35+ Years of Freedom of Information Action

The Cuban Missile Crisis at 55

Maps and charts prepared by Cuban historians for the 55th anniversary of the missile crisis showing deployments of Soviet forces (missiles and troops), range of Soviet missiles, and scope of U.S. naval blockade. (© Ediciones GEO, 2017; © Instituto de Historia de Cuba, 2017)

Published: Oct 16, 2017
Briefing Book #606

Edited by William Burr and Peter Kornbluh

For more information contact: Peter Kornbluh, peter.kornbluh@gmail.com

U.S. Planned for Military Occupation of Cuba

“All Persons in Occupied Territory Will Obey Promptly All Orders,” Stated Occupation Proclamation

CIA Post-Mortems: “Photo-Gap” on Missile Installations Created by Restrictions on U-2 Overflights

Washington D.C., October 16, 2017 – The U.S. military drew up plans to occupy Cuba and establish a temporary government headed by a U.S. “commander and military governor” during the 1962 missile crisis, according to the recently declassified “Military Government Proclamation No. 1” posted today by the National Security Archive at The George Washington University.  

“All persons in the occupied territory will obey immediately and without question all enactments and orders of the military government,” stated the proclamation. “Resistance of the United States Armed Forces will be forcefully stamped out. Serious offenders will be dealt with severely,” it warned. “So long as you remain peaceable and comply with my orders, you will be subjected to no greater interference than may be required by military exigencies.”

Once the “aggressive Castro regime has been completely destroyed,” and the U.S. installed a new government “responsive to the needs of the people of Cuba,” the proclamation concluded, the U.S. armed forces would “depart and the traditional friendship of the United States and the government of Cuba will once more be assured.”

To prepare the Cuban populace for the invasion, the U.S. military planned to airdrop thousands of leaflets over Cuban cities and the countryside. The leaflets would warn Cuban citizens to “remain at home” because “everything that moves is a target.” “Within the next few days,” the leaflets stated, “U.S. armed forces will take temporary charge of your country.”

Final preparations for the U.S. invasion and occupation of Cuba were halted on October 28, when Soviet leader Nikita Khrushchev announced he was withdrawing the missiles from the island. His decision was the result of a secret, back-channel agreement to remove the Soviet missiles from Cuba in exchange for Kennedy’s commitment to pull out U.S. Jupiter missiles positioned in Turkey.

“The resolution of the missile crisis averted what would have assuredly become the bloodiest military confrontation in the history of Latin America, between the ‘Colossus of the North’ and a revolutionary Caribbean nation” according to Peter Kornbluh, who directs the Archive’s Cuba Documentation Project. Unbeknownst to the U.S. intelligence community, Kornbluh noted, in addition to the intercontinental ballistic missiles the Soviets had brought tactical battlefield nuclear weapons to Cuba—and planned to deploy them against a U.S. invasion force.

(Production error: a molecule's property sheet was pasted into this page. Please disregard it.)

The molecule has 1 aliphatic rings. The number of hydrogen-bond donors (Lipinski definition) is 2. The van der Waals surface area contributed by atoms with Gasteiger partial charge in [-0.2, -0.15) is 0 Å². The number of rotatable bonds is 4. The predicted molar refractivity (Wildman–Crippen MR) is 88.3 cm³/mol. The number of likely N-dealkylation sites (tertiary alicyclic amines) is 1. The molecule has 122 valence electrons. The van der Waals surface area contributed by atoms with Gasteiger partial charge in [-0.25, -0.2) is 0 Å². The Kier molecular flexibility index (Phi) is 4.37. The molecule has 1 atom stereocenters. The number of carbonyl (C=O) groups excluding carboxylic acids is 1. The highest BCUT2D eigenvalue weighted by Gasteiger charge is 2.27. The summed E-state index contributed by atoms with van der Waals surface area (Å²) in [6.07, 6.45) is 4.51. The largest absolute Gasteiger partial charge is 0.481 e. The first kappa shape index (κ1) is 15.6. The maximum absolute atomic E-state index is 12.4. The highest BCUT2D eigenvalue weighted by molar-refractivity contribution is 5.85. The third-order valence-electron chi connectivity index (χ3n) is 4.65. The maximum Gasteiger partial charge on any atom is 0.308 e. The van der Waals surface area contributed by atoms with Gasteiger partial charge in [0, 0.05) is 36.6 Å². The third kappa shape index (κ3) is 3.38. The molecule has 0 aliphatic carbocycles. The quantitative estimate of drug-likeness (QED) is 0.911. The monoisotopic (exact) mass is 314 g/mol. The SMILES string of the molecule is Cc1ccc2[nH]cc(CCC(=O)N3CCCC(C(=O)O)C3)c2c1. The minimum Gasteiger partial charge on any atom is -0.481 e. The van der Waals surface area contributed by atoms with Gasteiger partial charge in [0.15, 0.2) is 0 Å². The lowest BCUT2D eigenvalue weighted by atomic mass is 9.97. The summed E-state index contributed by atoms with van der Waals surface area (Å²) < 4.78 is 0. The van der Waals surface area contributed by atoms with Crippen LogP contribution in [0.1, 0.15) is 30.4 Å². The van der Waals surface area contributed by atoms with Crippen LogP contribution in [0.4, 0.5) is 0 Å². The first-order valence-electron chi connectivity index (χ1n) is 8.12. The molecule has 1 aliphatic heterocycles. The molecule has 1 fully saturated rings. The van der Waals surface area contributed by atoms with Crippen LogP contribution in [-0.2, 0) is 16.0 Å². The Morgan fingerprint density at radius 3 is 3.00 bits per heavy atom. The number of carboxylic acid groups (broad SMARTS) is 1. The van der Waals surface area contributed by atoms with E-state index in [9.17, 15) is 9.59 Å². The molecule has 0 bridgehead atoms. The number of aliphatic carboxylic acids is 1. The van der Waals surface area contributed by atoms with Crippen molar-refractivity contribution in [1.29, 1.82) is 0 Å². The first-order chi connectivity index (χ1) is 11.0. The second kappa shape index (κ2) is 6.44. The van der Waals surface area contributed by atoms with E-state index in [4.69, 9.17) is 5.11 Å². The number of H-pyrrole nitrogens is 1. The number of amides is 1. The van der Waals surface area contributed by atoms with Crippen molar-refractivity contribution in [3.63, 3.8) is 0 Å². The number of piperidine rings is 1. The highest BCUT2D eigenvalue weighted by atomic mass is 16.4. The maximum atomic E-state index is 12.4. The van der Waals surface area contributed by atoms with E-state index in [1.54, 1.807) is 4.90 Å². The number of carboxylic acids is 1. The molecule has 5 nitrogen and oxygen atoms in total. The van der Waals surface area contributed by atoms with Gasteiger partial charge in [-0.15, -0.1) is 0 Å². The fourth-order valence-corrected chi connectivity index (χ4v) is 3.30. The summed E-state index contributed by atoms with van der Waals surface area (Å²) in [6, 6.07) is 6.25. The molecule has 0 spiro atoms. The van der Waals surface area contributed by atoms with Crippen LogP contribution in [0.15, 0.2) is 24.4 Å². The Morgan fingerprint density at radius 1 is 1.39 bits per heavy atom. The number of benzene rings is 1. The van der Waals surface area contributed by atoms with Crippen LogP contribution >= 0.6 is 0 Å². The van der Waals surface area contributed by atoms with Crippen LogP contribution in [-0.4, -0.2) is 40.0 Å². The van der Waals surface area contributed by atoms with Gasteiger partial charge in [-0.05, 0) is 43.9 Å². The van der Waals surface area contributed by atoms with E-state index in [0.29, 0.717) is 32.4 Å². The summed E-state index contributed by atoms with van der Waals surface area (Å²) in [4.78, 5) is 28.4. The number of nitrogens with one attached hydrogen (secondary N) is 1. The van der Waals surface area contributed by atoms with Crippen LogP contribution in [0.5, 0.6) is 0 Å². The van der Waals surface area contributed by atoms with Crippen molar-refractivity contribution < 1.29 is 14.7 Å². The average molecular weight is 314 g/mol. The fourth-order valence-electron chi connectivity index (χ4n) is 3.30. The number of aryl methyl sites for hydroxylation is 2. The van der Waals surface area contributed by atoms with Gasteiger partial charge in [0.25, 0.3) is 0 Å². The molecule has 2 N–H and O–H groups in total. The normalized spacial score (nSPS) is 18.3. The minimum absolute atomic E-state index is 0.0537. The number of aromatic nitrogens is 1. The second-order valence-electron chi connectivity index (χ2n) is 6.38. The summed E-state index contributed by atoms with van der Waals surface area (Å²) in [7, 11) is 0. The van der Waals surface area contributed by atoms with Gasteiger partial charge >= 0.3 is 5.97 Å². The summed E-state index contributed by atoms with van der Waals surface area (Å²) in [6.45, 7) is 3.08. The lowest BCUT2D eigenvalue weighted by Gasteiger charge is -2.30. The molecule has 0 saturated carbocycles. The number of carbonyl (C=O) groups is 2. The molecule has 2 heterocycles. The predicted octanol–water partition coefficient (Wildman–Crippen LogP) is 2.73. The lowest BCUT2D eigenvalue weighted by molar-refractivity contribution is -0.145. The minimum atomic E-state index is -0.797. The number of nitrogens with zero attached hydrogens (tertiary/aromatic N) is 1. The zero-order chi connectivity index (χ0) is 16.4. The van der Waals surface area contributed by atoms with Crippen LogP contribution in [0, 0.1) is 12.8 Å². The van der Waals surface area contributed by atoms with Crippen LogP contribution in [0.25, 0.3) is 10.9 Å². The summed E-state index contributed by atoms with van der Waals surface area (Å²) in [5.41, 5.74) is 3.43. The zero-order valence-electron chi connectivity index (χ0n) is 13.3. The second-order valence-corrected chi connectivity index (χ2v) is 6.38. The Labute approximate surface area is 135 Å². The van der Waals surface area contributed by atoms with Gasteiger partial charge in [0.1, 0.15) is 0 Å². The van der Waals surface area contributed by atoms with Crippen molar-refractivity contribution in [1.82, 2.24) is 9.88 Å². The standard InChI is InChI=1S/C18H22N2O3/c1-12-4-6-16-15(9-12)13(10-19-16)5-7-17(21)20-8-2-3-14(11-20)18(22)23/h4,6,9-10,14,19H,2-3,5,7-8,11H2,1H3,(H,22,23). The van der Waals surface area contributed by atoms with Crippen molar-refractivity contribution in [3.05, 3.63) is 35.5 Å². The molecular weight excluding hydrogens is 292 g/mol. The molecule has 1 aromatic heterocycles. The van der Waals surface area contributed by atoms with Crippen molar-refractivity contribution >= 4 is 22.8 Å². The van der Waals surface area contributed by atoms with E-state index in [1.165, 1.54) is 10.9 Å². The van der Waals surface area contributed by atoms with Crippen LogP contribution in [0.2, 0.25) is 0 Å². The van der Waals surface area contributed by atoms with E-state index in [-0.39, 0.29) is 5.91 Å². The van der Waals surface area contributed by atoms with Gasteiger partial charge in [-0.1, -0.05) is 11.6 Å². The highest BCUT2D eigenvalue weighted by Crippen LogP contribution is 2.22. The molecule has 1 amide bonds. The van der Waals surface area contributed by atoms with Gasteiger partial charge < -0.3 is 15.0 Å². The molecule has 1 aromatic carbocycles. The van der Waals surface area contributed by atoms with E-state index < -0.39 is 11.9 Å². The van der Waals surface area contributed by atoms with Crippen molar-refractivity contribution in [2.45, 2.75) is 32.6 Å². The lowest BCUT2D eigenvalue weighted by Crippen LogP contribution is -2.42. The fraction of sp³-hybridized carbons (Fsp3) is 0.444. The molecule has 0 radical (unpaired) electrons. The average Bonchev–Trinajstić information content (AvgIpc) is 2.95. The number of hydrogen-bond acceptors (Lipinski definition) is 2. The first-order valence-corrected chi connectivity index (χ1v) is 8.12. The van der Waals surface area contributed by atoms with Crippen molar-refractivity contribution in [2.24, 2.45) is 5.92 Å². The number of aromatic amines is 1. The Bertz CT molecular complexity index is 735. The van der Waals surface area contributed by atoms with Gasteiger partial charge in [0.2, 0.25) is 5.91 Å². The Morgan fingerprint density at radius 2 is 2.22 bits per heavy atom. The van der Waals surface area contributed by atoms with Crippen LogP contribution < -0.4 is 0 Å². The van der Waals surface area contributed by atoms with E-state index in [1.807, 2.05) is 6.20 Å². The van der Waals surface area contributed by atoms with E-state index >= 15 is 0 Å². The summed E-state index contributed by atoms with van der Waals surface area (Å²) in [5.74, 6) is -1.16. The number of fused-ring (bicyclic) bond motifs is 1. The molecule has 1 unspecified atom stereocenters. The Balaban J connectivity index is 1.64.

The occupation documents were recently obtained by Archive analyst William Burr through a series of Mandatory Declassification Review (MDR) requests to the U.S. Navy. 

From MDR requests to the CIA, Dr. Burr also obtained two substantive post-mortems on missile crisis-related intelligence gathering, posted here today. The CIA Inspector General’s report focused on “handling of raw intelligence information” between mid-July and mid-October 1962; it covered efforts to gather field reports and other intelligence on the arrival of Soviet equipment to Cuba, disagreements with the Defense Department on interpretations of intelligence and the constraints on distributing reports through the intelligence community “which may have diluted the impact of this information on the community at large.”

A second post-mortem, “CIA Handling of the Soviet Build-up in Cuba,” drafted by a senior officer in the Office of Current Intelligence, Richard Lehman, noted that as early as September 27, 1962, the CIA had intelligence on the arrival of surface-to-surface missiles in Cuba, but was restricted from circulating that information without corroborating photographic evidence, which could only be obtained from U-2 reconnaissance.  

The Lehman report described a September 10, 1962, White House meeting that included Attorney General Robert Kennedy, Secretary of State Dean Rusk and National Security Advisor McGeorge Bundy, after a U-2 plane had been shot down over China, and the Soviets had protested a reconnaissance mission over Sakhalin Island. “As a result, most of the participants were – to varying degrees – reluctant to chance another U-2 incident at this time. This meant that they were naturally hesitant to authorize any flights over areas [in Cuba] where SA-2s [anti-aircraft batteries] might be operational.”  Rusk, according to the Lehman report, vetoed a CIA proposal for two extended U-2 flights over Cuba that might have detected construction of the ICBM missile sites. Indeed, U-2 flights over the Cuban interior did not resume until October 14, when reconnaissance photography captured concrete evidence of the missile sites.